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Corbyn’s speech does little to repair Labour’s reputation

ByHarrison Worrell

Oct 10, 2015
Garry Knight

The Oxford Dictionary defines the word ‘ramble’ as to ‘talk or write at length in a confused or inconsequential way’. If asked to define Jeremy Corbyn’s speech to the Labour Party conference last week, it might very well come up with the same answer. However, the speech did make one thing clear: The biggest deficit in British politics no longer refers to the budget, but to the political divide between Jeremy Corbyn and the British public.

The speech started very well. The opening passage focused on apocalyptical predictions if he were to win the leadership election, including his apparent welcoming of an asteroid to wipe out humanity. He told jokes with ease and his relaxed style was warm and genuine. Nevertheless, The rest of the speech was poorly written and confused. Corbyn switched between a dizzying number of topics with no discernable link. Blink and you missed austerity, blink again and you missed human rights. It is tempting to say it had a poor structure, but that assumes it had one at all. One person who thought the speech not worthy was Ed Miliband, for whom part of it was originally written for in 2011. It was shelved in favour of his ‘Predators Vs Producers’ speech, which was also universally panned.

Corbyn’s difficulty in using the autocue ensured a clunky delivery. Applause lines written in were routinely ignored and he stuttered over a number of lines. On several points, passion was confused with volume. In response to criticism of his performance, supporters will point to his authenticity. This is not good enough, command and lucidity of language are powerful tools for a politician, helping them to communicate and persuade. A message of hope must still be a coherent message.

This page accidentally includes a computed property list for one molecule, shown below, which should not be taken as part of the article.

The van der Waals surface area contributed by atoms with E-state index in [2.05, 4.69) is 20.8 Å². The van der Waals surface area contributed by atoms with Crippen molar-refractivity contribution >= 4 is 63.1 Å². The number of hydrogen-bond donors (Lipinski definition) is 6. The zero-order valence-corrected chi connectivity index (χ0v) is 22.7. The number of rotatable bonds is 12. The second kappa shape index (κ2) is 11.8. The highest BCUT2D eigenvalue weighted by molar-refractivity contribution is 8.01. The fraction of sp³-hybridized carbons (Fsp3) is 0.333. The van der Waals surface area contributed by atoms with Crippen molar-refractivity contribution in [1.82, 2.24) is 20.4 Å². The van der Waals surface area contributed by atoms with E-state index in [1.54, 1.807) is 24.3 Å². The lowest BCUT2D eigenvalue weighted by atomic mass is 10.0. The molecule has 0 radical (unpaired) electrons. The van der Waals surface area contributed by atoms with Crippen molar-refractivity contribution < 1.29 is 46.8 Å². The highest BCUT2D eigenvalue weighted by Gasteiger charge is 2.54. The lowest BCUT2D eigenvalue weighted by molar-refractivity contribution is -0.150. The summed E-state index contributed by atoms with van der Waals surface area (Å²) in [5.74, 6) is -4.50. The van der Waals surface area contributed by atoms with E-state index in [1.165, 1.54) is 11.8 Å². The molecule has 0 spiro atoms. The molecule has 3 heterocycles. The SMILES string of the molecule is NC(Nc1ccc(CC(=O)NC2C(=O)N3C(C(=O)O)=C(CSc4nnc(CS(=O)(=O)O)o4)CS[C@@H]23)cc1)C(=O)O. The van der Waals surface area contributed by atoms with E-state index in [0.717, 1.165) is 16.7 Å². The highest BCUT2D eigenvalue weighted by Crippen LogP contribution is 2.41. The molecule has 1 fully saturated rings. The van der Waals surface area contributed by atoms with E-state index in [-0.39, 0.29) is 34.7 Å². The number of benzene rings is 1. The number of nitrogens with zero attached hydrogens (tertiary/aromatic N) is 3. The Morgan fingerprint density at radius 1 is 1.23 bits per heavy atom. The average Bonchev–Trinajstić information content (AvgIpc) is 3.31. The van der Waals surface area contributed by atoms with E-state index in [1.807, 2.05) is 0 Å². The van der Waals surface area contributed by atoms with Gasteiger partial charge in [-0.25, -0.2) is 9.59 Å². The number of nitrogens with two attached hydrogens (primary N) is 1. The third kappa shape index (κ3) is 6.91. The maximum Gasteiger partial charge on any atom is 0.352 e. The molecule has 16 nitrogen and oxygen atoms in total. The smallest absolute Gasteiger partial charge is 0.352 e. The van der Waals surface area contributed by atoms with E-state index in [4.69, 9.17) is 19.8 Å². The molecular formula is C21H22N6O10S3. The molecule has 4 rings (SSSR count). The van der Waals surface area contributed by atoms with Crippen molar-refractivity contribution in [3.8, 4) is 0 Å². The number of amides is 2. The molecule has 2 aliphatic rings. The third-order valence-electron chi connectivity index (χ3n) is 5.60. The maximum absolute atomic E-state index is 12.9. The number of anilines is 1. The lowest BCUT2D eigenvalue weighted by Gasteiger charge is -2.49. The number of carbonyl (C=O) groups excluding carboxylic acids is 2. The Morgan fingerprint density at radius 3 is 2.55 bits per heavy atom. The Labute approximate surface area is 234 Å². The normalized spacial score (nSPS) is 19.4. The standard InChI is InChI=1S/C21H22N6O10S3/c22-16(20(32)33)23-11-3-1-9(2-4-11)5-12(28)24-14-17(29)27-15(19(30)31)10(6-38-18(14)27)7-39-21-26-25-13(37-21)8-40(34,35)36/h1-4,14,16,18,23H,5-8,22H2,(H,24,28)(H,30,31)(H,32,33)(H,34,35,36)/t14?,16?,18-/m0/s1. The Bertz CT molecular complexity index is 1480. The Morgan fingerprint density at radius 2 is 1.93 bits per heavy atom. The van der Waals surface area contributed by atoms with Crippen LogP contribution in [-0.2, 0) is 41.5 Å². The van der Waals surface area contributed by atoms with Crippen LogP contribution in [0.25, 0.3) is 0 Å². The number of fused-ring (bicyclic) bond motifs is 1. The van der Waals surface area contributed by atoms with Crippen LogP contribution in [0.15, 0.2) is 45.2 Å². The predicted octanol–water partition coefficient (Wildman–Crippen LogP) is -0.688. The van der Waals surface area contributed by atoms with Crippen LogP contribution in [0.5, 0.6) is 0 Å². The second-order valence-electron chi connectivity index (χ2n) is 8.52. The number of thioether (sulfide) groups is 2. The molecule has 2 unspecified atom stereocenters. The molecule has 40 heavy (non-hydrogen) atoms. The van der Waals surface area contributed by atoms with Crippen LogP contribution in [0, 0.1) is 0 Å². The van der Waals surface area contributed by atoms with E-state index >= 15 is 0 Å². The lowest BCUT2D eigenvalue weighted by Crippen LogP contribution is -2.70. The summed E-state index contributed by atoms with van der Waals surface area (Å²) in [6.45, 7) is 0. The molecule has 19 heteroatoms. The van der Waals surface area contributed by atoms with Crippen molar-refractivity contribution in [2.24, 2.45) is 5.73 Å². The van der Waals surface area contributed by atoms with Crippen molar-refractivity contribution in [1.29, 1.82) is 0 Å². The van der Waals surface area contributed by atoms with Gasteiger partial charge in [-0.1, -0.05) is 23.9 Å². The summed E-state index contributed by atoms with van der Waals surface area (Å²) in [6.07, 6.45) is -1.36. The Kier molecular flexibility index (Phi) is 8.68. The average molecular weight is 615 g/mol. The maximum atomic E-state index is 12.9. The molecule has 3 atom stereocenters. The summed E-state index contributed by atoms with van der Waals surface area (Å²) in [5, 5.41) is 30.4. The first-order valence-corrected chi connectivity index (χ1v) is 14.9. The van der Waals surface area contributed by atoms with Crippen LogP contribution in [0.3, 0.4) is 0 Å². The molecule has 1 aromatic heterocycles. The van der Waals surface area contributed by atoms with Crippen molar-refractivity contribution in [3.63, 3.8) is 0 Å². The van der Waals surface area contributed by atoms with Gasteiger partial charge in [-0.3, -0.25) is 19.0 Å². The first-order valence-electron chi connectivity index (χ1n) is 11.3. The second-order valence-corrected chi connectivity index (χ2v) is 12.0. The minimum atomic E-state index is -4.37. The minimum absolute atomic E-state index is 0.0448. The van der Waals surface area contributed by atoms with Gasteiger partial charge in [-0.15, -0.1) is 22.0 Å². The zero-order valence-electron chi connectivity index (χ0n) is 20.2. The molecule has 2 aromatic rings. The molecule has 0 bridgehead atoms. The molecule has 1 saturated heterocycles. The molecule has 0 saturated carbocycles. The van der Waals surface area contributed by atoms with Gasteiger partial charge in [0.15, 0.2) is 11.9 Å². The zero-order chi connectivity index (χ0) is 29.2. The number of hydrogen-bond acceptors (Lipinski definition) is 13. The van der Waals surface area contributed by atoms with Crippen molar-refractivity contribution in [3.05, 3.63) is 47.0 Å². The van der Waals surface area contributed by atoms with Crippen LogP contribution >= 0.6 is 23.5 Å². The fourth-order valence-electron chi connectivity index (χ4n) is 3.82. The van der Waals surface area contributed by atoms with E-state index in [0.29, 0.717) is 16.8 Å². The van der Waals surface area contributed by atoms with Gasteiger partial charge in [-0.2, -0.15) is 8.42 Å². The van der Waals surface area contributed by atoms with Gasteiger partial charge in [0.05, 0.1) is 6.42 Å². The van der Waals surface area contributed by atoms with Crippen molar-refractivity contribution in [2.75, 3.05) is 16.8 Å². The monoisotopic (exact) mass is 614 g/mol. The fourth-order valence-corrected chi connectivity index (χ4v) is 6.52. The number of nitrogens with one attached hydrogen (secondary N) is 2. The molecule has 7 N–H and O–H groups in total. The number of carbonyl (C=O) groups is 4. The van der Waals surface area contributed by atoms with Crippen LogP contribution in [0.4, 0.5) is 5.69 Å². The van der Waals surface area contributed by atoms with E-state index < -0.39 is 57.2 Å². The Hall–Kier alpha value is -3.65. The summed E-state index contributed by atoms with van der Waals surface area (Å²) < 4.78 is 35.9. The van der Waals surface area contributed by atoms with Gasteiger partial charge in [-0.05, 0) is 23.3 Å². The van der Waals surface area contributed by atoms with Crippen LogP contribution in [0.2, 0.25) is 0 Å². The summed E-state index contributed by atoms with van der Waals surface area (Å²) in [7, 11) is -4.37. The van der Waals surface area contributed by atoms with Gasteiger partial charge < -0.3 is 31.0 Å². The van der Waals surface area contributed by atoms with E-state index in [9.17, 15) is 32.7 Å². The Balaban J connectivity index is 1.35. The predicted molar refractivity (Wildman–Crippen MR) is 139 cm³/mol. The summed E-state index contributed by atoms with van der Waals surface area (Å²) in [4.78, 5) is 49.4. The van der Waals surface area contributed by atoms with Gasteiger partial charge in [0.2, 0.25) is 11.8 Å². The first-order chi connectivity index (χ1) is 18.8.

The established cliché about a leader’s conference speech is that the leader must not just appeal to the hall, but to the public at home as well. Last Tuesday, Corbyn spoke to his supporters – not the wider party and certainly not the public. A lot of the speech was bogged down in internal party democratic structures. He claimed ‘real people debating real issues’ would define his Labour party. Real people debate real issues already, but those issues are immigration and the economy not Saudi Arabian prison policy. If he spoke to the country at all, it was to say one thing: your concerns are not my concerns.

One memorable line came when the Arsenal supporting leader compared Labour to a football club. He mocked the media for calling it a crisis when a team gains a hundred thousand new fans and sells out of season tickets, referring to the party’s rise in membership and packed public meetings. It was clever and went down well in the hall. But to complete the analogy, Labour’s answer to Steve McClaren is pledging the team to debate the offside rule for the remainder of the match, while the other team line up for a free kick. Spending time debating things such as nuclear weapons might excite the conference, but it only has niche appeal in the country. Labour’s narrow offer cost them the last election. This speech aspired to make it narrower still for 2020.

Jeremy Corbyn’s address to the Labour Party conference will have invigorated his core support and the Conservative party equally. If the prospectus outlined in this speech is put to the British people, this ‘new politics’ Labour party will suffer the same old defeats.

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